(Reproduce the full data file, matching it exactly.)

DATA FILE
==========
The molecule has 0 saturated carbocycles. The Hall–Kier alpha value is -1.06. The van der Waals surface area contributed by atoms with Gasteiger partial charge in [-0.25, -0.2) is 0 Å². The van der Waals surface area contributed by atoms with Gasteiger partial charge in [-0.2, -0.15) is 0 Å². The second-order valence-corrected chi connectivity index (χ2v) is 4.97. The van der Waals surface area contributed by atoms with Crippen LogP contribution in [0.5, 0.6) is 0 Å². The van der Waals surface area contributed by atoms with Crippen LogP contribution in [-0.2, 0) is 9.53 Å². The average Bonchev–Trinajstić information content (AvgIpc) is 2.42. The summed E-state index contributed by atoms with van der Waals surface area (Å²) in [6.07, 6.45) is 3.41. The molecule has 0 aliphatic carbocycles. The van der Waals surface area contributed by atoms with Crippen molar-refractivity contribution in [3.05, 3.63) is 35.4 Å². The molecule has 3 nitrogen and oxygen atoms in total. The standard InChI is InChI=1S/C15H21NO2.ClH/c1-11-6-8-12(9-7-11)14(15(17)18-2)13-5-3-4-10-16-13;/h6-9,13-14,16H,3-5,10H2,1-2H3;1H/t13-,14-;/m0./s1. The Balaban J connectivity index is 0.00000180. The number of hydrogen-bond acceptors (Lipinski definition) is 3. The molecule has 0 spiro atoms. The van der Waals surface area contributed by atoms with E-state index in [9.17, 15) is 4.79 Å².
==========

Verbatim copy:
The molecule has 0 saturated carbocycles. The Hall–Kier alpha value is -1.06. The van der Waals surface area contributed by atoms with Gasteiger partial charge in [-0.25, -0.2) is 0 Å². The van der Waals surface area contributed by atoms with Gasteiger partial charge in [-0.2, -0.15) is 0 Å². The second-order valence-corrected chi connectivity index (χ2v) is 4.97. The van der Waals surface area contributed by atoms with Crippen LogP contribution in [0.5, 0.6) is 0 Å². The van der Waals surface area contributed by atoms with Crippen LogP contribution in [-0.2, 0) is 9.53 Å². The average Bonchev–Trinajstić information content (AvgIpc) is 2.42. The summed E-state index contributed by atoms with van der Waals surface area (Å²) in [6.07, 6.45) is 3.41. The molecule has 0 aliphatic carbocycles. The van der Waals surface area contributed by atoms with Crippen molar-refractivity contribution in [3.05, 3.63) is 35.4 Å². The molecule has 3 nitrogen and oxygen atoms in total. The standard InChI is InChI=1S/C15H21NO2.ClH/c1-11-6-8-12(9-7-11)14(15(17)18-2)13-5-3-4-10-16-13;/h6-9,13-14,16H,3-5,10H2,1-2H3;1H/t13-,14-;/m0./s1. The Balaban J connectivity index is 0.00000180. The number of hydrogen-bond acceptors (Lipinski definition) is 3. The molecule has 0 spiro atoms. The van der Waals surface area contributed by atoms with E-state index in [9.17, 15) is 4.79 Å².